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Observations of Speyeria diana (Diana Fritillary) Utilizing Forested Areas in North Carolina that have been Mechanically Thinned and Burned
Josh W. Campbell, James L. Hanula, and Thomas A. Waldrop

Southeastern Naturalist, Volume 6, Number 1 (2007): 179–182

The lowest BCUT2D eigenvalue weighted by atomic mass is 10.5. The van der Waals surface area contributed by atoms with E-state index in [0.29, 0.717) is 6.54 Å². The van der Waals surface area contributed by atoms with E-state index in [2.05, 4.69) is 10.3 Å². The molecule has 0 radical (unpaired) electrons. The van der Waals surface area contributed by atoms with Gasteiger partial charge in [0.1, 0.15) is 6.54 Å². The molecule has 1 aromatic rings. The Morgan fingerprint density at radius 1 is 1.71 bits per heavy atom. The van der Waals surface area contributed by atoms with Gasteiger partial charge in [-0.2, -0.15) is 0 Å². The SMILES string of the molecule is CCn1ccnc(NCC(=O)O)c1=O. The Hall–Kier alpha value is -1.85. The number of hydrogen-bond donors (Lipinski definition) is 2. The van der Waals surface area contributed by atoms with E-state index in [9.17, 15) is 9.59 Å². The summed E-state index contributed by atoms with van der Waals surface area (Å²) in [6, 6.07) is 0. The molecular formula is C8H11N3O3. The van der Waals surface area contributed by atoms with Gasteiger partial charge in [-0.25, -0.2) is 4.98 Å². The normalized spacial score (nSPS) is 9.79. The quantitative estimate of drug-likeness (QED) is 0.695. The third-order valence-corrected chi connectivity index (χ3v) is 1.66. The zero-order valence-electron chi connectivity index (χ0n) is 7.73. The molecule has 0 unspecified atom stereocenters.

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2007 SOUTHEASTERN NATURALIST 6(1):179–182 Observations of Speyeria diana (Diana Fritillary) Utilizing Forested Areas in North Carolina that have been Mechanically Thinned and Burned Josh W. Campbell1,*,3, James L. Hanula1, and Thomas A. Waldrop2 Abstract - Speyeria diana (Diana fritillary) is a forest dwelling butterfly that has been eradicated from portions of its native habitat in North Carolina. This loss has been attributed to habitat destruction and pesticide use, resulting in its status as a species of special concern. During the spring and summer of 2003 and 2004, we conducted butterfly surveys on forested 10-ha plots in the southern Appalachians of North Carolina in which various forest management practices had been applied. During one survey (June 2004), we observed male Diana fritillary butterflies feeding on flowering Oxydendrum arboretum (sourwood) within plots that had been mechanically thinned and burned. These plots also had the greatest herbaceous plant cover. Our observations suggest that some forest management related disturbances, resulting in increased herbaceous plant cover, may help in conserving this species. Introduction Speyeria diana Cramer (Diana fritillary) is considered very rare in much of its known range. Preferring deciduous and pine woodlands near streams, its core habitat is the southern Appalachians from West Virginia to north Georgia and Alabama, and the Ozark and Ouachita Mountains in Arkansas and Oklahoma. Formerly found in southeastern Virginia (Scott 1986), the Ohio River valley, and northeastern North Carolina (Glassberg 1999, Opler and Malikul 1992), it is now considered extinct or a stray within these areas. Cutting and conversion of old-growth hardwood forests to agricultural land, is considered one of the main reasons for their decline (Hammond and McCorkle 1983). However, Hammond and McCorkle (1983) point out that populations in the Appalachians “appear quite healthy and may actually be expanding with the regrowth of hardwood forests.” To further this recovery, it is important to understand one aspect of past forest management had been the removal of fire from the ecosystems. Here we present an observation that forest management practices that include fire with other disturbances may enhance food resources for the Diana fritillary. Methods Our study was part of the National Fire and Fire Surrogate Study designed to examine the impacts of fuel reduction treatments on multiple 1USDA Forest Service, Southern Research Station, 320 Green Street, Athens, GA, 30602-2044. 2USDA Forest Service, Southern Research Station, 233 Lehotsky Hall, Clemson University, Clemson, SC 29634. 3Current address - School of Sciences and Mathematics, Shorter College, 315 Shorter Avenue, Rome, GA 30165. *Corresponding author - jcampbell@shorter.edu 180 Southeastern Naturalist Vol. 6, No. 1 components of forested ecosystems across the United States (Youngblood et al. 2005). We sampled pollinating insects on three study blocks on the Green River Game Management Area in the Blue Ridge Mountain Province near Hendersonville, NC (Polk and Henderson counties). Twelve study sites were selected on the basis of size, stand age, cover type, and management history. Each site comprised a minimum of 14 ha to allow for a 10-ha measurement area and a buffer of at least one tree length (approximately 20 m) around the measurement area. Treatments applied to 10-ha plots consisted of: (1) untreated control, (2) dormant-season burn, (3) mechanical, and (4) mechanical plus dormant-season burn. The mechanical treatments consisted of chainsaw felling and bucking of the shrub understory, composed primarily of Rhododendron maximum L. (rhododendron), Kalmia latifolia L. (mountain laurel), and small diameter trees (< 7.5 cm). Cut material was left in place for both the mechanical and mechanical-plus -burn plots. Shrubs were cut during winter, 2001–2002, and plots that were burned were treated on March 12 or 13, 2002. Approximately once a month during the spring and summer, colored pan traps and malaise traps were used to assess diversity and abundance of floral visiting insects (Campbell 2005). Flowering plant and butterfly surveys were also conducted each time the traps were operated. The survey consisted of slowly walking a 200-m transect and identifying and counting each butterfly seen. Butterfly counts during transect walks have been used effectively to evaluate abundance and diversity (New et al. 1995, Pollard and Yates 1993). We also identified plants that were flowering during survey walks. Surveys were done between 10 AM and 3 PM on days with average temperatures and weather (i.e., rainfall, wind, etc.) typical for the corresponding time of year. Butterfly surveys allowed us to note species that were not being captured in the pan or malaise traps and to better estimate species richness for this group. Herbaceous plant cover was estimated on 200 one-m2 subplots within each 10-ha treatment plot and was categorized within a series of ranges: < 1%, 1– 10%, 11–25%, 26–50%, 51–75%, and > 75%. We used the midpoint of each range to calculate plant cover per m2 for the treatment plots. Herbaceous plant cover was analyzed using PROC GLM (SAS 1985) to conduct two-way ANOVAs with treatments and blocks as dependent variables, and the % herbaceous plant cover as the independent variable. The Ryan-Einot-Gabriel- Welsch (REGWQ; SAS 1985) multiple-range test was used to determine differences in percent herbaceous plant cover between treatments. Results and Discussion During the June 17, 2004 survey, four male Diana fritillaries were observed visiting Oxydendrum arboretum (L.) DC. (flowering sourwood) on the three mechanical plus burn plots. Although not part of the survey, several male S. diana were again observed visiting sourwood within the mechanicalplus- burn treated sites when picking up traps on June 23, 2004. Speyeria diana is considered to be a federal species of concern in North Carolina by the Fish 2007 Campbell, J.W., J.L. Hanula, and T.A. Waldrop 181 and Wildlife Service, Asheville, NC, and is also on the North Carolina Animal Watch List compiled by the North Carolina Natural Heritage Program (Legrand et al. 2004). Although it has a widespread distribution in the southeastern United States, its populations are scattered and have been shown to fluctuate greatly between years (Vaughan and Shepherd 2005). It has been eradicated in portions of eastern North Carolina due to habitat alteration and pesticide use (Vaughan and Shepherd 2005). Mechanical-plus-burn treatments caused the greatest changes in basal area of trees because increased fuel loads on the plots resulted in hotter fires and more tree mortality (Campbell 2005). Tree mortality and the mechanical removal of dense shrubs (mostly Rhododendron sp. and Kalmia sp.) allowed more sunlight to reach the forest floor. Likewise, removal of competing shrubs and some trees probably increased nutrient availability to herbaceous plants. We observed greater herbaceous plant cover (Fig. 1), and Hutchinson and Phillips (2006) reported greater species richness of understory plants, on the mechanical plus burn plots, which should have increased the amount and diversity of nectar resources available to the Diana fritillaries. Speyeria diana depends on abundant nectar resources to maintain populations, and prescribed fire increases nectar resources (Rudolph et al., 2006). Our observations are consistent with Thill et al. (2004), who reported that thinning and burning on plots in Arkansas resulted in higher abundances of the Diana fritillary due to increased abundance of nectar resources. Thus, Hammond and McCorkle’s (1983) observation that Speyeria spp. are indicators of native, undisturbed ecological communities may not be complete. Our observations and those of Thill et al. (2004) suggest that some disturbances that reduce tree and shrub density, including prescribed burning, favor this species. Acknowledgments This is Contribution Number 100 of the National Fire and Fire Surrogate (FFS) Research Project. This research was funded by the USDA Forest Service (SRS-4104) through the National Fire Plan. Although the authors received no direct funding for Figure 1. Average % of herbaceous plant cover (± st. dev.) found among the various forest management treated sites on the Green River Game Management Area near Hendersonville, NC. B = burn only, C = control, M = mechanical, MB = mechanical plus burn. Columns with the same letter are not significantly different at p 􀂔 0.05 (Ryan-Einot-Gabriel-Welsch multiple-range test [REGWQ]; SAS 1985). 182 Southeastern Naturalist Vol. 6, No. 1 this research from the US Joint Fire Science Program (JFSP), it was greatly facilitated by the JFSP support of existing FFS project sites. We thank D. Simon and the North Carolina Wildlife Resources Commission for allowing us to work at the Green River Game Management Area and for assistance in site selection and treatment installation. R. Phillips, H. Mohr, and G. Chapman provided invaluable assistance in plot establishment and plant surveys. We also thank D. Dyer, R. Malloy, M. Ulyshen, and S. Horn for field assistance. We gratefully acknowledge C. Rudolph and two anonymous reviewers for their helpful suggestions. Literature Cited Campbell, J.W. 2005. Effects of prescribed fire and fire surrogates on pollinators and saproxylic beetles in North Carolina and Alabama. Ph.D Dissertation. University of Georgia, Athens, GA. 158 pp. Hammond, P.C., and D.V. McCorkle. 1983. The decline and extinction of Speyeria populations resulting from human environmental disturbances (Nymphalidae: Argynninae). The Journal of Research on the Lepidoptera. 22:217–224. Hutchinson, T., and R.J., Phillips. In Press. FFS treatment effects on vegetation: Ohio Hills, Southeastern Piedmont, and Southern Appalachian study sites. In M. Dickenson and P.H. Brose (Eds.). Proceedings of fire in Eastern Oak Forests. 2005 November 15–17; Columbus, OH. General Technical Report. US Department of Agriculture, Forest Service, Northern Research Station, Radnor, PA. LeGrand, Jr., H.E., McRae, S.E., Hall, S.P., and J.T. Finnegan. 2004. Natural Heritage Program List of the rare animal species of North Carolina. North Carolina Natural Heritage Program, Office of Conservation and Community Affairs. North Carolina Department of Environment and Natural Resources, Raleigh, N.C. New, T.R., R.M. Pyle, J.A. Thomas, C.D. Thomas, and P.C. Hammond. 1995. Butterfly conservation management. Annual Review of Entomology 40:57–83. Pollard, E., and T.J. Yates. 1993. Monitoring Butterflies for Ecology and Conservation. Chapman and Hall, Bury St. Edmonds, Suffolk, UK. 274 pp. Rudolph, D.C., C.A. Ely, R.R. Schaefer, J.H. Williamson, and R.E. Thill. 2006. The Diana fritillary (Speyeria diana) and great spangled fritillary (S. cybele): Dependence on fire in the Ouachita Mountains of Arkansas. Journal of Lepidopterists’ Society 60:218–226. SAS Institute, 1985. SAS Guide for Personal Computers, 6th Ed. SAS Institute, Cary, NC. Thill, R.E., D.C. Rudolph, and N.E. Koerth. 2004. Shortleaf pine-bluestem restoration for Red-cockaded Woodpeckers in the Ouachita Mountains: Implications for other taxa. Pp. 657–671, In R. Costa and S.J. Daniels (Eds.). Red-Cockaded Woodpecker: Road to recovery. Hancock House, Blaine, WA. Vaughan, D.M., and M.D. Shepherd. 2005. Species profile: Speyeria diana. Pp. 1-4. In Shepard, M.D., D.M. Vaughan, and S.H. Black (Eds.). Red List of Pollinator Insects of North Carolina. CD-ROM Version 1 (May 2005). The Xerces Society for Invertebrate Conservation, Portland, OR. Youngblood, A., K. Metlen, E.E. Knapp, K.W. Outcalt, S.L. Stephens, T.A. Waldrop, and D. Yaussey. 2005. Implementation of the fire and fire surrogate study: A national research effort to evaluate the consequences of fuel reduction treatments. Pp. 315–321, In C.E. Peterson and D.A. Maguire (Eds.). Balancing Ecosystem Values: Innovative Experiments for Sustainable Forestry. Proceedings of a Conference. General Technical Report PNW-GTR-635. US Department of Agriculture, Forest Service, Pacific Northwest Research Station, Portland, OR. 389 pp.